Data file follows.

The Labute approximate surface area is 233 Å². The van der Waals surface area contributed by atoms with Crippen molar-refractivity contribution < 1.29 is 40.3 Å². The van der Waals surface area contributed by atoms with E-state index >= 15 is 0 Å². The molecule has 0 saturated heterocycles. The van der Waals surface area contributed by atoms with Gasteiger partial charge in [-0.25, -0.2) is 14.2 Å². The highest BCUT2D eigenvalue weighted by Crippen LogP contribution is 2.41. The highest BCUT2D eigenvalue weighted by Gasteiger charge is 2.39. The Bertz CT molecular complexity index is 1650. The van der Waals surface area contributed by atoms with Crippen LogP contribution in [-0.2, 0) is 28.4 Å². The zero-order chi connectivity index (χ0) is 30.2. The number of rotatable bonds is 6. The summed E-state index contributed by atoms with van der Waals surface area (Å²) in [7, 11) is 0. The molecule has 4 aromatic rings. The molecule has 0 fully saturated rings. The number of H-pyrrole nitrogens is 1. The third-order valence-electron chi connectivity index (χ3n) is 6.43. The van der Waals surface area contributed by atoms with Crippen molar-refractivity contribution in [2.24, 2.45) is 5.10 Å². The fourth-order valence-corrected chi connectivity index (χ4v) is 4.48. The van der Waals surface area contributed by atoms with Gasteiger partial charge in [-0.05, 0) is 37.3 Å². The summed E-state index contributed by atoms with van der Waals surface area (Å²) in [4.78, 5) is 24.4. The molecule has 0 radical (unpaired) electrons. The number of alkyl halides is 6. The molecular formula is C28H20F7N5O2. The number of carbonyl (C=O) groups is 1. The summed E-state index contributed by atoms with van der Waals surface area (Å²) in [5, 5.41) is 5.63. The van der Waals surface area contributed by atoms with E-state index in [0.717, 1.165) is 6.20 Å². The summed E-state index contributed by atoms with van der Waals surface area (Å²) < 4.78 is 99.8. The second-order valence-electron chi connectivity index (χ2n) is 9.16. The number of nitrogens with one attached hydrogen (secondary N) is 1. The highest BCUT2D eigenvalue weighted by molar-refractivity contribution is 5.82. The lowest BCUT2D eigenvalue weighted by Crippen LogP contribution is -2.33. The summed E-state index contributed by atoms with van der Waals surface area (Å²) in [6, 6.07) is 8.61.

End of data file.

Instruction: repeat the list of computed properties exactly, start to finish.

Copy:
The Labute approximate surface area is 233 Å². The van der Waals surface area contributed by atoms with Crippen molar-refractivity contribution < 1.29 is 40.3 Å². The van der Waals surface area contributed by atoms with E-state index >= 15 is 0 Å². The molecule has 0 saturated heterocycles. The van der Waals surface area contributed by atoms with Gasteiger partial charge in [-0.25, -0.2) is 14.2 Å². The highest BCUT2D eigenvalue weighted by Crippen LogP contribution is 2.41. The highest BCUT2D eigenvalue weighted by Gasteiger charge is 2.39. The Bertz CT molecular complexity index is 1650. The van der Waals surface area contributed by atoms with Crippen LogP contribution in [-0.2, 0) is 28.4 Å². The zero-order chi connectivity index (χ0) is 30.2. The number of rotatable bonds is 6. The summed E-state index contributed by atoms with van der Waals surface area (Å²) in [7, 11) is 0. The molecule has 4 aromatic rings. The molecule has 0 fully saturated rings. The number of H-pyrrole nitrogens is 1. The third-order valence-electron chi connectivity index (χ3n) is 6.43. The van der Waals surface area contributed by atoms with Crippen molar-refractivity contribution in [2.24, 2.45) is 5.10 Å². The fourth-order valence-corrected chi connectivity index (χ4v) is 4.48. The van der Waals surface area contributed by atoms with Gasteiger partial charge in [-0.05, 0) is 37.3 Å². The summed E-state index contributed by atoms with van der Waals surface area (Å²) in [4.78, 5) is 24.4. The molecule has 0 radical (unpaired) electrons. The number of alkyl halides is 6. The molecular formula is C28H20F7N5O2. The number of carbonyl (C=O) groups is 1. The summed E-state index contributed by atoms with van der Waals surface area (Å²) in [5, 5.41) is 5.63. The van der Waals surface area contributed by atoms with E-state index in [0.717, 1.165) is 6.20 Å². The summed E-state index contributed by atoms with van der Waals surface area (Å²) < 4.78 is 99.8. The second-order valence-electron chi connectivity index (χ2n) is 9.16. The number of nitrogens with one attached hydrogen (secondary N) is 1. The highest BCUT2D eigenvalue weighted by molar-refractivity contribution is 5.82. The lowest BCUT2D eigenvalue weighted by Crippen LogP contribution is -2.33. The summed E-state index contributed by atoms with van der Waals surface area (Å²) in [6, 6.07) is 8.61.